Indian River 9th graders plant trees to help environment
TOWN OF PHILADELPHIA, New York (WWNY) - Students at Indian River High School spent part of their day planting trees and will soon release trout.
Their 9th grade earth science class took a hands-on approach when they were tasked with planting trees on a town of Philadelphia farm. A collaborative effort with Jefferson County conservation officials.
“We need to plant a lot of trees in this state and across the northeast for carbon sequestration reasons. Without the help and energy of those young people it’s going to be very difficult to do,” said Patrick Crast, executive director, Jefferson County Soil and Water Conservation.
This specific effort targets a stream attached to Black Creek, where the students will be releasing trout they’ve been raising later this month.
“To see it from an egg to where it is now, a fingerling, it’s good,” said Leanne Bates, student.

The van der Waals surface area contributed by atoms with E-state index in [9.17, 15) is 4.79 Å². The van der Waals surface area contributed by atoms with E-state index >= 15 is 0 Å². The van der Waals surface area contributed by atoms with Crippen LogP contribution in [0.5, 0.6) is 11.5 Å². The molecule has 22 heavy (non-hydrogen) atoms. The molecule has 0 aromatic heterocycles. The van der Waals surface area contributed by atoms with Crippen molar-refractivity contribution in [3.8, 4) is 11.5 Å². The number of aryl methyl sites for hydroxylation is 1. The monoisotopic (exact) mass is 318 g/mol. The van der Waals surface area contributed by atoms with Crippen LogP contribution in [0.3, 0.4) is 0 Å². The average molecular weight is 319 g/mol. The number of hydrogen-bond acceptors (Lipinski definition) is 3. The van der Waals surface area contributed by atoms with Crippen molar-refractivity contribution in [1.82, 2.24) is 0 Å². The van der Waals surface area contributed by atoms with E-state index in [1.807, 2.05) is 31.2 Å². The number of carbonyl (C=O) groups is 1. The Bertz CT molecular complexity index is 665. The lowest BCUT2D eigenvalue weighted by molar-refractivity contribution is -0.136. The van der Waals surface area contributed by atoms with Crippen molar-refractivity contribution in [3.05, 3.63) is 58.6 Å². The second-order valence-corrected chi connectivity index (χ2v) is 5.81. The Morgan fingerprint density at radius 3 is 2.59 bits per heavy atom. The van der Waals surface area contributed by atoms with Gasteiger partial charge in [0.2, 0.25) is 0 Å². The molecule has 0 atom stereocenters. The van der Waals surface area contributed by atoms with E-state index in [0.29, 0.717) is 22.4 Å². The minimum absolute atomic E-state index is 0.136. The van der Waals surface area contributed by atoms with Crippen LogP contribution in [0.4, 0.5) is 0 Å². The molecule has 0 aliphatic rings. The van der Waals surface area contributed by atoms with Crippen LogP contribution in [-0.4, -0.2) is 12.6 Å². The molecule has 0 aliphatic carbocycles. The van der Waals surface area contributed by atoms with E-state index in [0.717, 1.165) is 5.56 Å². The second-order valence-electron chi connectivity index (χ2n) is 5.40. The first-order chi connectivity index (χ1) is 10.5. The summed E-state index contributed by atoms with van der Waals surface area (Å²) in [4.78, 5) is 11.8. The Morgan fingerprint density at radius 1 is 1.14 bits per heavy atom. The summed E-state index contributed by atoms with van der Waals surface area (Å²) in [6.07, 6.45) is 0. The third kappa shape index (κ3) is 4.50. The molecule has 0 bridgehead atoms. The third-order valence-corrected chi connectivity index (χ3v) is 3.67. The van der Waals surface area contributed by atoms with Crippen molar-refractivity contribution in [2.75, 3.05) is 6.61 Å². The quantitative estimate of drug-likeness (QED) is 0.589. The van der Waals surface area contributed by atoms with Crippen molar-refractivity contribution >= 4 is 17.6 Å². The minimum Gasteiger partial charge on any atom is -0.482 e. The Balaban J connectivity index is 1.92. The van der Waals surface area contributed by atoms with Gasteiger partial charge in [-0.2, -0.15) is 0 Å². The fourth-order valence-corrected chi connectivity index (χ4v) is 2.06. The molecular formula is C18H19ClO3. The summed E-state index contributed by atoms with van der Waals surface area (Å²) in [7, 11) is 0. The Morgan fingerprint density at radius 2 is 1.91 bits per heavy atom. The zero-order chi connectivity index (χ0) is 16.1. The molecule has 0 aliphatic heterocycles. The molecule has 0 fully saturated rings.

Once grown, the trees will provide shade, reduce erosion of the bank and prevent large amounts of sediment buildup in the water, making it an ideal spawning ground for fish.
“So this will be a better environment when we’re done. Better for the farmer and also better for the fish,” said Andrea Inserra, teacher.
The hands-on approach was a real hit with students.
“We get to do things that most people won’t be able to do in their bio classes,” said Jassi Johnson.
“So some people take it for granted. I personally cherish it. I like being out here,” said Mykla Cossey.
In about 10 years time, the covers will be able to come off since the trees will be tall enough to stay out of reach of hungry deer. Then, the fledgling forest will start to take shape.
“So this is going to be really rewarding for years to come. I just told the kids come back. Come back years and years later and see what you did,” said Inserra.
Another group of students will be returning to finish the job on Monday.
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